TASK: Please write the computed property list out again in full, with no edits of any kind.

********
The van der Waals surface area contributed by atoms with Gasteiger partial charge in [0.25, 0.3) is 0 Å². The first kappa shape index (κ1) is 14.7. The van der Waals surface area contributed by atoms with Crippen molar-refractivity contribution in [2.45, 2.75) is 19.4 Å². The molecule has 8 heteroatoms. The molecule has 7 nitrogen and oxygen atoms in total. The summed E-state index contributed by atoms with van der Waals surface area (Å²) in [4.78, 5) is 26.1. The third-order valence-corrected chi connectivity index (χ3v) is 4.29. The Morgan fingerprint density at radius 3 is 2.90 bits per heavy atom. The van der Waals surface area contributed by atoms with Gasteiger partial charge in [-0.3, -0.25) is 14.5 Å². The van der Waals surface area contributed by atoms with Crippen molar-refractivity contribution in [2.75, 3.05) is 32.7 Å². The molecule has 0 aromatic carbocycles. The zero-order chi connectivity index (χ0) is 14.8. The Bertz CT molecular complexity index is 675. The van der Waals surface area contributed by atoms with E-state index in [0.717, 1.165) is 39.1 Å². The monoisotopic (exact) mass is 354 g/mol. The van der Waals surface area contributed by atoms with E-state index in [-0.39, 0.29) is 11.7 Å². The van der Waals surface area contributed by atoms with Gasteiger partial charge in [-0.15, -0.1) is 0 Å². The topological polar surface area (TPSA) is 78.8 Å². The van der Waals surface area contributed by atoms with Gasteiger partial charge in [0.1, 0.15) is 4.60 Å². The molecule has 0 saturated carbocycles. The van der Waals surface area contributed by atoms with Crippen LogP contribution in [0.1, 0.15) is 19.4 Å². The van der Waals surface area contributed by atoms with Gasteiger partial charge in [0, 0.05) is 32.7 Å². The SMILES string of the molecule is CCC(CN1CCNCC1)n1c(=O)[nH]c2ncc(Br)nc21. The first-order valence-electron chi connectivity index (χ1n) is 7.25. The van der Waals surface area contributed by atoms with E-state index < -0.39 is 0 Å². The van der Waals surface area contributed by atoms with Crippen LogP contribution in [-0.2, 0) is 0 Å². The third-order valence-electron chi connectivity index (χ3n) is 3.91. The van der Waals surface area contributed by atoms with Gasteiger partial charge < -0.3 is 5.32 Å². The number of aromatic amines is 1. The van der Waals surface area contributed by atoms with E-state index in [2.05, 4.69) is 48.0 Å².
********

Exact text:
The van der Waals surface area contributed by atoms with Gasteiger partial charge in [0.25, 0.3) is 0 Å². The first kappa shape index (κ1) is 14.7. The van der Waals surface area contributed by atoms with Crippen molar-refractivity contribution in [2.45, 2.75) is 19.4 Å². The molecule has 8 heteroatoms. The molecule has 7 nitrogen and oxygen atoms in total. The summed E-state index contributed by atoms with van der Waals surface area (Å²) in [4.78, 5) is 26.1. The third-order valence-corrected chi connectivity index (χ3v) is 4.29. The Morgan fingerprint density at radius 3 is 2.90 bits per heavy atom. The van der Waals surface area contributed by atoms with Gasteiger partial charge in [-0.3, -0.25) is 14.5 Å². The van der Waals surface area contributed by atoms with Crippen molar-refractivity contribution in [2.75, 3.05) is 32.7 Å². The molecule has 0 aromatic carbocycles. The zero-order chi connectivity index (χ0) is 14.8. The Bertz CT molecular complexity index is 675. The van der Waals surface area contributed by atoms with E-state index in [0.717, 1.165) is 39.1 Å². The monoisotopic (exact) mass is 354 g/mol. The van der Waals surface area contributed by atoms with E-state index in [-0.39, 0.29) is 11.7 Å². The van der Waals surface area contributed by atoms with Gasteiger partial charge in [-0.15, -0.1) is 0 Å². The topological polar surface area (TPSA) is 78.8 Å². The van der Waals surface area contributed by atoms with Gasteiger partial charge in [0.1, 0.15) is 4.60 Å². The molecule has 0 saturated carbocycles. The van der Waals surface area contributed by atoms with Crippen LogP contribution in [0.1, 0.15) is 19.4 Å². The van der Waals surface area contributed by atoms with Gasteiger partial charge in [0, 0.05) is 32.7 Å². The SMILES string of the molecule is CCC(CN1CCNCC1)n1c(=O)[nH]c2ncc(Br)nc21. The first-order valence-electron chi connectivity index (χ1n) is 7.25. The van der Waals surface area contributed by atoms with E-state index < -0.39 is 0 Å². The van der Waals surface area contributed by atoms with Crippen LogP contribution in [-0.2, 0) is 0 Å². The third-order valence-electron chi connectivity index (χ3n) is 3.91. The van der Waals surface area contributed by atoms with Gasteiger partial charge < -0.3 is 5.32 Å². The number of aromatic amines is 1. The van der Waals surface area contributed by atoms with E-state index in [2.05, 4.69) is 48.0 Å².